Academic journal article The Review of Metaphysics

PHRONESIS: Vol. 64, No. 1, January 2019

Academic journal article The Review of Metaphysics

PHRONESIS: Vol. 64, No. 1, January 2019

Article excerpt

Intrinsic Valuing and the Limits of Justice: Why the Ring of Gyges Matters, LER PAYTAS and NICHOLAS R. BAIMA

Commentators such as Terence Irwin and Christopher Shields claim that the Ring of Gyges argument in Republic 2 cannot demonstrate that justice is chosen only for its consequences. This is because valuing justice for its own sake is compatible with judging its value to be overridable. Through examination of the rational commitments involved in valuing normative ideals such as justice, the authors aim to show that this analysis is mistaken. If Glaucon is right that everyone would endorse Gyges' behavior, it follows that nobody values justice intrinsically. Hence, the Gyges story constitutes a more serious challenge than critics maintain.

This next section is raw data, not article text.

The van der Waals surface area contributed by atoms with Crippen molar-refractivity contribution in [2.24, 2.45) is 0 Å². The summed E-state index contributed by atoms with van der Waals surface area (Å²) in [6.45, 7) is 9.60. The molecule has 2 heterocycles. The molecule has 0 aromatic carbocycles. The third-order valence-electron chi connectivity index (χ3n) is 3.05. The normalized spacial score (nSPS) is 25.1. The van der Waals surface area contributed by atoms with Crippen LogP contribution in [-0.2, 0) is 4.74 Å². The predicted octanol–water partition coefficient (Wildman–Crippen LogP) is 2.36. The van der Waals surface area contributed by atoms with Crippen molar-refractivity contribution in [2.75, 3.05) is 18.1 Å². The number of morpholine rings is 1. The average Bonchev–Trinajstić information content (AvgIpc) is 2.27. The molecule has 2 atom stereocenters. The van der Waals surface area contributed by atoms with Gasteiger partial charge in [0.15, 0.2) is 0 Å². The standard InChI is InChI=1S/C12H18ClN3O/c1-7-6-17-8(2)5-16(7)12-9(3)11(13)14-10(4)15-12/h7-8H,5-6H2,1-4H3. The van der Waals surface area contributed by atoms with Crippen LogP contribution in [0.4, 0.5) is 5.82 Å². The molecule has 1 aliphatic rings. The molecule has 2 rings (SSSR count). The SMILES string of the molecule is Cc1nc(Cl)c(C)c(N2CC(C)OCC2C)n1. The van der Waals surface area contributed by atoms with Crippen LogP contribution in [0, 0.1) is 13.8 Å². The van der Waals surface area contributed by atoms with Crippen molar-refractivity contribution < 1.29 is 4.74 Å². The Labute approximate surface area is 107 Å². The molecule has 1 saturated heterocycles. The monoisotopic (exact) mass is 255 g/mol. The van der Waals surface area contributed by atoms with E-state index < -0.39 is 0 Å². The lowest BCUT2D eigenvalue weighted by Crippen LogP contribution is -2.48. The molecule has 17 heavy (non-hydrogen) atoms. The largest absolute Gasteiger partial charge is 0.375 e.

Aristotle on Virtue of Character and the Authority of Reason, JOZEF MULLER

The author argues that, for Aristotle, virtue of character is a state of the nonrational part of the soul that makes one prone to making and acting on decisions in virtue of that part's standing in the right relation to (correct) reason, namely, a relation that qualifies the agent as a true self-lover. In effect, this central feature of virtue of character is nothing else than love of practical wisdom. As Muller argues, it not only explains how reason can hold direct authority over nonrational desires but also why Aristotle defines virtue of character as hexis prohairetike.

Aristotle contra Plato on the Voluntariness of Vice: The Arguments of Nicomachean Ethics 3. …

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